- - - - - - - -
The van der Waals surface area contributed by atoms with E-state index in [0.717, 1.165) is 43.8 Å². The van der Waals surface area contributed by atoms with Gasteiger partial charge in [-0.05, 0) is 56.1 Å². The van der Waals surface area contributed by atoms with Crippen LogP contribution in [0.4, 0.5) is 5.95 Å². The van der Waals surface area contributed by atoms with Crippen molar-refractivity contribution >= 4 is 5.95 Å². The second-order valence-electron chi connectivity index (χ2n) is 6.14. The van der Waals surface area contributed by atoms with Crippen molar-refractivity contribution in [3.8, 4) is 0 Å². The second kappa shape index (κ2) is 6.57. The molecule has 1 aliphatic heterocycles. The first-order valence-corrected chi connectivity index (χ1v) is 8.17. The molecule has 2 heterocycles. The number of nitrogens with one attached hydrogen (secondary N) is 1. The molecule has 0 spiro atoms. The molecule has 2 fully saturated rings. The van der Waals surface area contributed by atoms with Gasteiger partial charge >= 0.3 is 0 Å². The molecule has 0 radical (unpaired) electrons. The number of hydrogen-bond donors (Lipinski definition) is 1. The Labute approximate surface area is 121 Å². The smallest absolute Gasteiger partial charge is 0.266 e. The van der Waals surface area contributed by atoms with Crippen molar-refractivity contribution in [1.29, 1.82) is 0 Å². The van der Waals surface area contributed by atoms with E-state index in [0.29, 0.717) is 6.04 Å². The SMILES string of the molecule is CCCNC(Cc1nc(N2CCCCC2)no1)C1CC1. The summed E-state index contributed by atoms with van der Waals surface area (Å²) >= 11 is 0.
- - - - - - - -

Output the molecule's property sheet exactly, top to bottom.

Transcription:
The van der Waals surface area contributed by atoms with E-state index in [0.717, 1.165) is 43.8 Å². The van der Waals surface area contributed by atoms with Gasteiger partial charge in [-0.05, 0) is 56.1 Å². The van der Waals surface area contributed by atoms with Crippen LogP contribution in [0.4, 0.5) is 5.95 Å². The van der Waals surface area contributed by atoms with Crippen molar-refractivity contribution >= 4 is 5.95 Å². The second-order valence-electron chi connectivity index (χ2n) is 6.14. The van der Waals surface area contributed by atoms with Crippen molar-refractivity contribution in [3.8, 4) is 0 Å². The second kappa shape index (κ2) is 6.57. The molecule has 1 aliphatic heterocycles. The first-order valence-corrected chi connectivity index (χ1v) is 8.17. The molecule has 2 heterocycles. The number of nitrogens with one attached hydrogen (secondary N) is 1. The molecule has 0 spiro atoms. The molecule has 2 fully saturated rings. The van der Waals surface area contributed by atoms with Gasteiger partial charge >= 0.3 is 0 Å². The molecule has 0 radical (unpaired) electrons. The number of hydrogen-bond donors (Lipinski definition) is 1. The Labute approximate surface area is 121 Å². The smallest absolute Gasteiger partial charge is 0.266 e. The van der Waals surface area contributed by atoms with Crippen molar-refractivity contribution in [1.29, 1.82) is 0 Å². The van der Waals surface area contributed by atoms with E-state index in [0.29, 0.717) is 6.04 Å². The SMILES string of the molecule is CCCNC(Cc1nc(N2CCCCC2)no1)C1CC1. The summed E-state index contributed by atoms with van der Waals surface area (Å²) >= 11 is 0.